When you have a craft blog you should constantly be thinking of ways to create value for your readers. Writing a project tutorial, showing a special technique or tool, or explaining your design process helps readers know that they can turn to you for expertise. A look at your studio space or a show-and-tell of some new supplies you’re working with provides inspiration and motivates your readers to tackle their own creative projects.
Reviewing a craft book can be of terrific value to readers, too, especially if the topic of the book is something you’re knowledgeable about. Most of us learned one craft technique or another from the pages of a book. Craft books, like craft blogs, are visual and instructional and we like that. But like craft blogs, craft books are numerous. An expert’s evaluation of
a new title is tremendously valuable.
How can you get publishers to send you review copies of new books? The simple answer is to write well-written reviews of craft books. I’ll bet you’ve got a favorite craft book on your shelf right now. It could be an old one that you’ve treasured for years and could never part with. Review that book. Or maybe it’s a new one that you find exceptional. Review it. Consistent, high-quality writing is key to building a large readership. And that reach is key to attracting the attention of publishers.
Craft publishers create a media list for each new title. The list is made up of magazine editors and bloggers and probably other people, but I don’t actually know because the list is proprietary. It’s not shared with the book’s author. In fact it’s often not even shared with the editor. There was a 100 person media list for Stuffed Animals that I was not allowed to see. A portion of the 100 were craft bloggers who were deemed likely to be interested in writing about my book. It was a fun surprise when many of them emailed me saying they’d received a copy!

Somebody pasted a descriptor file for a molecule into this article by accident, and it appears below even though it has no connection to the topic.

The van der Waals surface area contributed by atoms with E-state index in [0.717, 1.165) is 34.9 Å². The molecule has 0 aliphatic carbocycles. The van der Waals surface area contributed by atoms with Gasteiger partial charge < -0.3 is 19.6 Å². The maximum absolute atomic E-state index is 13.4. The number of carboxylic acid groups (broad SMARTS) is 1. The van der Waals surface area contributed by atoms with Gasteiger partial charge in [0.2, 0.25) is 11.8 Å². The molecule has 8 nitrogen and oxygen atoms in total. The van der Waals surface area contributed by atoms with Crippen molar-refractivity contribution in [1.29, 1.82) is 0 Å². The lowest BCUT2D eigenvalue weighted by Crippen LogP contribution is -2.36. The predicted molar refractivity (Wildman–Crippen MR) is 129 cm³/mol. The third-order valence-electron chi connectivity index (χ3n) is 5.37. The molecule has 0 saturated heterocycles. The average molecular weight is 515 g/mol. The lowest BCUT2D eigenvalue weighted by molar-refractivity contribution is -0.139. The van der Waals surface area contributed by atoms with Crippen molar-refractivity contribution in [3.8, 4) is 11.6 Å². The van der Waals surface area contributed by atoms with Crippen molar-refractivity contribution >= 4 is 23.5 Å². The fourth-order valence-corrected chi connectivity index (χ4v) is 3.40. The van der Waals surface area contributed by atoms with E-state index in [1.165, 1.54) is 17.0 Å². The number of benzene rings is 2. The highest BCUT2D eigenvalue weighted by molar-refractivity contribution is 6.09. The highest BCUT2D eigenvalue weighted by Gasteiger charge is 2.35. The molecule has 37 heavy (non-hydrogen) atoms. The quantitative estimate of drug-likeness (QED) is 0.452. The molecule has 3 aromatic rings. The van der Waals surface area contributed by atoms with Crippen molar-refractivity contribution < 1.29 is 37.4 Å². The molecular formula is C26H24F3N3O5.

Although I had no access to the list I was allowed to add a few extra names. So, one way to get a review copy of a forthcoming craft title is to ask the author for one. Another way is to contact the publisher directly and ask to be added to the list. I received a review copy of a book a few months ago after contacting the publisher and asking for one. Dig around and you can usually find someone in marketing to contact. Then write a convincing and professionally worded pitch email. Write a quality review and you just might end up on the media list for future titles.
What makes a quality review of a craft book? Certainly not, “Oh, look how pretty!” New craft books are universally pretty. You’ll need to dig deeper. When I get a new craft book here’s what I do:
- Read the author profile and dedication. Who is this person and
how did they come to write this book?
- Read the introduction. This sets the tone and tells you what
the author is hoping to achieve.
- Read the table of contents. Craft books have an overarching
organizational plan that’s spelled out for you in the table of contents. What
does this book cover? How does the information unfold?
- Look at all of the sections. Browse. Read the sidebars. Get
a feel for the author’s design aesthetic.
- Read at least two projects start to finish. I’m a nerd for technical directions. I enjoy
reading cookbooks and sewing instructions. If you’re going to review a craft
book you need to read the directions.
- And now pick a project and make it. A book can
go from “pretty!” to “ack!” very quickly once you begin to put it to actual
use. Or maybe it stays “pretty!” but you’ll never know until you try.
Then write about your experience. Tell the story of this book and you. Illustrate the story with images provided to you by the publisher. If they didn’t give you any, ask for some. The media plan includes a set of images that are okay to be posted online. Illustrate the story with pictures of what you made. Nothing is more compelling than the word “I”. “I made the project on page 23. I think it came out so pretty!”
What if you didn’t like the book? You’ll need to decide how to proceed. I once asked a publicist at a big craft publishing house about this. She said to donate the book to the public library rather than say something negative. It’s acceptable to be a book critic if you write for the New York Times, but it’s unacceptable to be a book critic in the current craft blog culture. Of course, I think this should change. I’ve written some critical book reviews. One thing I’ll say, though, is that you don’t stay on the media list if you do that. It’s up to you.
How do you approach reviewing craft books on your blog? What makes a book review compelling to read, in your opinion?